COVID-19 Safety Information

Monkeypox resources

SUNY Cortland is committed to protecting the health and safety of the entire campus community. The university does not consider monkeypox a source of concern at this point, but students, faculty and staff should be aware of its symptoms and steps to take if symptomatic.

Policy will be based on guidance from New York state, the State University of New York, the Cortland County Health Department and the Centers for Disease Control and Prevention. Any updates on monkeypox will be communicated to the campus community by email.

What is monkeypox?

What is monkeypox?

Monkeypox is a rare virus that is spread mostly through close, intimate contact with someone who has monkeypox. While the risk for contracting the disease for the general public is low — it is still important for our community to know how monkeypox is spread, what its symptoms are, how to reduce personal risk and steps to take if you are experiencing symptoms.

More information about monkeypox is available through the Centers for Disease Control and Prevention.

How does monkeypox spread?

How does monkeypox spread?

  • The virus is usually transmitted through close, personal contact with someone who has the disease.
  • The virus can spread from person-to-person through direct contact with the infectious rash, scabs, or body fluids, respiratory secretions or droplets during prolonged, face-to-face contact, or during intimate physical contact, such as kissing, cuddling or sex. It can also spread by touching items (such as clothing or linens) that previously touched the infectious rash or body fluids, or by touching infected pets.
  • The risk of contracting this infection is very low for those who have been in casual, rather than close, contact with an infected individual (e.g., just being in the same room).
  • Monkeypox is not as easily transmissible as influenza, COVID, or chicken pox. However, measures should be taken by anyone in close contact with a monkeypox-infected individual. 

Prevention

  • Avoid close, skin-to-skin and face-to-face contact with people who have a rash that looks like monkeypox which are blister or pimple like lesions. 
    • Do not touch the rash or scabs of another person.
    • Do not kiss, hug, cuddle or have sex with someone with suspected monkeypox.
    • Do not share eating utensils or cups with others.
  • Do not handle or touch the bedding, towels, or clothing of a person with monkeypox.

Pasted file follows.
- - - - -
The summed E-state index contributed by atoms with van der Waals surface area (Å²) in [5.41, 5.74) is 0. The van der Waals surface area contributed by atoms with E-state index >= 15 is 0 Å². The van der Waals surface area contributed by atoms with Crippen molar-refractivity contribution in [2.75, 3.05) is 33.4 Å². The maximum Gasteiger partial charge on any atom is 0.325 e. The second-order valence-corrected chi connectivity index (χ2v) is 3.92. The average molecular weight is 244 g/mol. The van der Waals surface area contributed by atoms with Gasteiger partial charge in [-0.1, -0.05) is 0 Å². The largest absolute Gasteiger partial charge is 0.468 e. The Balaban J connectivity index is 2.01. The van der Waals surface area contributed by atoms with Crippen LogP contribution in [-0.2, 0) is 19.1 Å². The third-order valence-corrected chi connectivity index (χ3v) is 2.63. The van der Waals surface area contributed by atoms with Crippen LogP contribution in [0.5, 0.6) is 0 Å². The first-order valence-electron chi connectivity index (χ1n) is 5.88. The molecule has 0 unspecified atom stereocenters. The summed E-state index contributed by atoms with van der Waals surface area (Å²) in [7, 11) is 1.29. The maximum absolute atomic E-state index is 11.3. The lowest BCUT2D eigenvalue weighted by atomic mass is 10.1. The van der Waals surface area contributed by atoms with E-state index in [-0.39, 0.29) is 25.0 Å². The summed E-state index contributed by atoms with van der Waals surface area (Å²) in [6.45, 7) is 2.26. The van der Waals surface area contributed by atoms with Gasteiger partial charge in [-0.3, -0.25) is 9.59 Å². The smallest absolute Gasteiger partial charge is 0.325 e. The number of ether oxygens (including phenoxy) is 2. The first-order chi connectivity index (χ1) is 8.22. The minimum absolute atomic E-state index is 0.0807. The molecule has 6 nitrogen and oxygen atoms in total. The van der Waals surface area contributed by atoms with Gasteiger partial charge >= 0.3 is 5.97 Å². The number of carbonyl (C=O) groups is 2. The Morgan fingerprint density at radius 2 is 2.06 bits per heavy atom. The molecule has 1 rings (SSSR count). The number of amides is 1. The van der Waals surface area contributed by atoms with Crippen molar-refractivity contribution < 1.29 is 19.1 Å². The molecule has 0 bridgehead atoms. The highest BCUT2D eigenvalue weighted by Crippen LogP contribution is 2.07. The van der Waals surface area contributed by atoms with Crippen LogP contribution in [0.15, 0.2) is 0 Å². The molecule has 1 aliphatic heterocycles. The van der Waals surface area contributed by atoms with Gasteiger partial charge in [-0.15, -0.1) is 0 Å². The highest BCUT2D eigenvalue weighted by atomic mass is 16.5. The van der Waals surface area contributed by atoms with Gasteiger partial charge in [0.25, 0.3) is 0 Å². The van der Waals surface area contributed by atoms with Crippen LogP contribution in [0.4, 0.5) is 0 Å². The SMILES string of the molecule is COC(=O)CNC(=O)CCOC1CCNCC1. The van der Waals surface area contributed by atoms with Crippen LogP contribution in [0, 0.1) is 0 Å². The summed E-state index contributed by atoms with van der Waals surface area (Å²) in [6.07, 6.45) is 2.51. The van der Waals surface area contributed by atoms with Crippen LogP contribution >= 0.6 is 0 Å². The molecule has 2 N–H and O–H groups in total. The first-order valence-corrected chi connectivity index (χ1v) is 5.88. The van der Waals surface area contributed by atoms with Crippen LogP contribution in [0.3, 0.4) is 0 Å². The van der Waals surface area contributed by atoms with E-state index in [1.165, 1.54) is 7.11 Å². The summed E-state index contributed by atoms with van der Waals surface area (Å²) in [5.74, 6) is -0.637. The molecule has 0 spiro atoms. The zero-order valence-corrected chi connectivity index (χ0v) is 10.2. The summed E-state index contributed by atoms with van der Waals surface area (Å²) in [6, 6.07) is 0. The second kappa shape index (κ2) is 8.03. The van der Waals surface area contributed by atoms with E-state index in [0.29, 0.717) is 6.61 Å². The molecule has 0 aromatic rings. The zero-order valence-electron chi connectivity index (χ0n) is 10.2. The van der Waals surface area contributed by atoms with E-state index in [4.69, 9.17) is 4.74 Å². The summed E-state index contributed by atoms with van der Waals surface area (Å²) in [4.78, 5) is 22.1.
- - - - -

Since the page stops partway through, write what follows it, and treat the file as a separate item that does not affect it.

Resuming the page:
• Limit your number of sex partners to reduce the possibility of exposure. Having multiple or anonymous sex partners may increase your chances for exposure to monkeypox.
  • Practice safe sex, including the use of condoms and dental dams. 
  • Wash your hands often with soap and water or use an alcohol-based hand sanitizer.

Vaccination

The CDC does not recommend widespread vaccination against monkeypox at this time. The state Department of Health is distributing vaccine to areas with the highest case rates of monkeypox. The allocation system takes into account the number of individuals at risk for monkeypox who also have pre-existing conditions such as HIV.

Signs and symptoms of monkeypox

What are the signs and symptoms?

Symptoms of monkeypox can include:

If you have been exposed to someone with monkeypox, it can take up to 21 days to develop symptoms. For most people, the illness lasts for two to four weeks and causes a mild illness. Severe cases can occur.

What should I do if I think I have been exposed or have signs and symptoms?

What to do if you have been exposed or have signs and symptoms

  • If you are concerned you may be experiencing symptoms, a healthcare provider can perform a risk assessment and identify the appropriate steps to take. Students can make an appointment at Student Health Services. If you need to speak to a medical professional after hours or on weekends, you can contact any local urgent care facility or the Guthrie Cortland Medical Center emergency room. 
  • If a student has confirmed close contact with someone who has been recently diagnosed, the student should self-isolate until they can contact a medical provider. Do not engage in intimacy, attend in-person classes, work or social events until you have been evaluated. 
  • Faculty and staff should contact their healthcare provider.

Isolation

According to CDC guidelines, people with monkeypox should remain isolated at home for the duration of illness. The isolation period for monkeypox is two to four weeks.

More monkeypox information

More monkeypox information

More information on monkeypox is available from the Centers for Disease Control and Prevention and the New York state Department of Health.

Contact the Health Promotion Office

Lauren Scagnelli
Health Educator

Rose Ryan
Office Assistant

Van Hoesen Hall, Room B-38
Phone: 607-753-2066
lauren.scagnelli@cortland.edu